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The Revolution

fight for independence
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Independence Day is celebrated on July 4 each year to commemorate America’s victory in the Revolutionary War.

The war began as a fight for independence from the monarchy of Great Britain, then evolved into a world war involving European nations – in a race against time – to colonize new lands, explore for natural resources, and establish prosperous trade routes.

Colonial Life

painting of colonial america

What was colonial life like in the American colonies in the 1750’s, when the political movement known as the American Revolution became the Revolutionary War ? …

It was a much different America than we’re used to. There was no electricity or running water, and antibiotics were more than a century in the future. Homes were built of logs, stone, or more frequently, wood planks. Trees were an abundant natural resource in colonial America making ship building a profitable industry. Travel by horse and wagon required each town to have a blacksmith. Merchants sold items imported from England such as paint, window glass, roof shingles, iron cooking utensils, tea, sugar, and cloth, and the local settlers traded crops for these manufactured goods. Towns, stables, and the occasional tavern were connected by well-traveled dirt roads.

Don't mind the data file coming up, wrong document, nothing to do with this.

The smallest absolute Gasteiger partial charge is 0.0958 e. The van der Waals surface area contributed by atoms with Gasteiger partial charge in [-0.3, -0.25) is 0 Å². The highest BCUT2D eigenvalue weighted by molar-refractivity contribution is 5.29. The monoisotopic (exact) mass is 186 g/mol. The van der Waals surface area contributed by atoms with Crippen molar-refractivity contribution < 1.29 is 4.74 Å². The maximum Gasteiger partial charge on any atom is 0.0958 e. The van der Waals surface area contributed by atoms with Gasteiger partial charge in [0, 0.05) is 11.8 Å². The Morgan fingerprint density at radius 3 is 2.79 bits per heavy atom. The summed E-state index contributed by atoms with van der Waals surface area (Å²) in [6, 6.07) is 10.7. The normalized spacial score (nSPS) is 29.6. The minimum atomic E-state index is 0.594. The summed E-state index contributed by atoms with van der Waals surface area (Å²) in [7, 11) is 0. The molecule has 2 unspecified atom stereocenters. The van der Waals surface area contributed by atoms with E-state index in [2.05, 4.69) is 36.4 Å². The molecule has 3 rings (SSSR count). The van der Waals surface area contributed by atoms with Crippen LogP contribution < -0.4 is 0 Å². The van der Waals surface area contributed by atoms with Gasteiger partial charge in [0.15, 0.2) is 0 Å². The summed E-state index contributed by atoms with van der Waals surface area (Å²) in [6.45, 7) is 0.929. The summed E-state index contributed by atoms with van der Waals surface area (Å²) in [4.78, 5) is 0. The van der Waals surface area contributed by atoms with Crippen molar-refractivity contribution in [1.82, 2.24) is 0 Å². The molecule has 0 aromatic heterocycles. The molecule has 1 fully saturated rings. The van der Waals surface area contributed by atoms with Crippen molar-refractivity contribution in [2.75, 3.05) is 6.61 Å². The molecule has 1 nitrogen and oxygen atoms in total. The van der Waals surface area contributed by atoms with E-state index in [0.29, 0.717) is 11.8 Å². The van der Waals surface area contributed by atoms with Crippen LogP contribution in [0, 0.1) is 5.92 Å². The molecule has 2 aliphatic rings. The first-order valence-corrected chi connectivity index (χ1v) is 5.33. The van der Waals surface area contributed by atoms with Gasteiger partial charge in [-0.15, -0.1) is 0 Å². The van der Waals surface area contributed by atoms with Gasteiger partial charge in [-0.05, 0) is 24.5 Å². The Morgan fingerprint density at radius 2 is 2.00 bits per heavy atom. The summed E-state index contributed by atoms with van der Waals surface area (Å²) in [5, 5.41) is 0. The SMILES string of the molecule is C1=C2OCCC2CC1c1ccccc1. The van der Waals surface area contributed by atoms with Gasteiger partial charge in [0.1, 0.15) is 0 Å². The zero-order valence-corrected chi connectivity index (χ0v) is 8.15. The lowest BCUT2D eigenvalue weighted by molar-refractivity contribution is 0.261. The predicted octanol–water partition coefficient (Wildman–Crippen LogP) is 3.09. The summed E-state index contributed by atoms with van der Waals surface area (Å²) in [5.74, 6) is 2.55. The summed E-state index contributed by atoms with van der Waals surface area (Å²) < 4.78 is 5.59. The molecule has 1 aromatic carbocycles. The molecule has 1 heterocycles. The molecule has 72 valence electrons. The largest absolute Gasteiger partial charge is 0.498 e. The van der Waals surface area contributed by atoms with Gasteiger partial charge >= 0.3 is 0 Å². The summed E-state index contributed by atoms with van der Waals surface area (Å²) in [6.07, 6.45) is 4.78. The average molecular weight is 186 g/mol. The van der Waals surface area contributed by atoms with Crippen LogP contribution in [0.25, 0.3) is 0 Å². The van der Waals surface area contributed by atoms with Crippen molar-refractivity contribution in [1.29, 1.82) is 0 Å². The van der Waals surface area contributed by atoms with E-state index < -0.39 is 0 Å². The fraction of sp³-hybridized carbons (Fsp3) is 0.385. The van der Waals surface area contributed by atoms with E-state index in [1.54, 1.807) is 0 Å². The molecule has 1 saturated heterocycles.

The British colonists were rebelling against the governance of the monarchy of Great Britain, a society structured around an upper-class royal family that controlled the militia and determined the costs of goods and services. Being thousands of miles away from the King, and a parliamentary process that they believed was becoming hopelessly corrupt and dominant, the colonists began to talk about freedom 

Arriving in North America

During the 17th century, Great Britain was a global power competing with Spain, France, and the Netherlands to colonize foreign lands. The first British settlement on the American continent was in Jamestown, Virginia, led by Captain John Smith in 1607.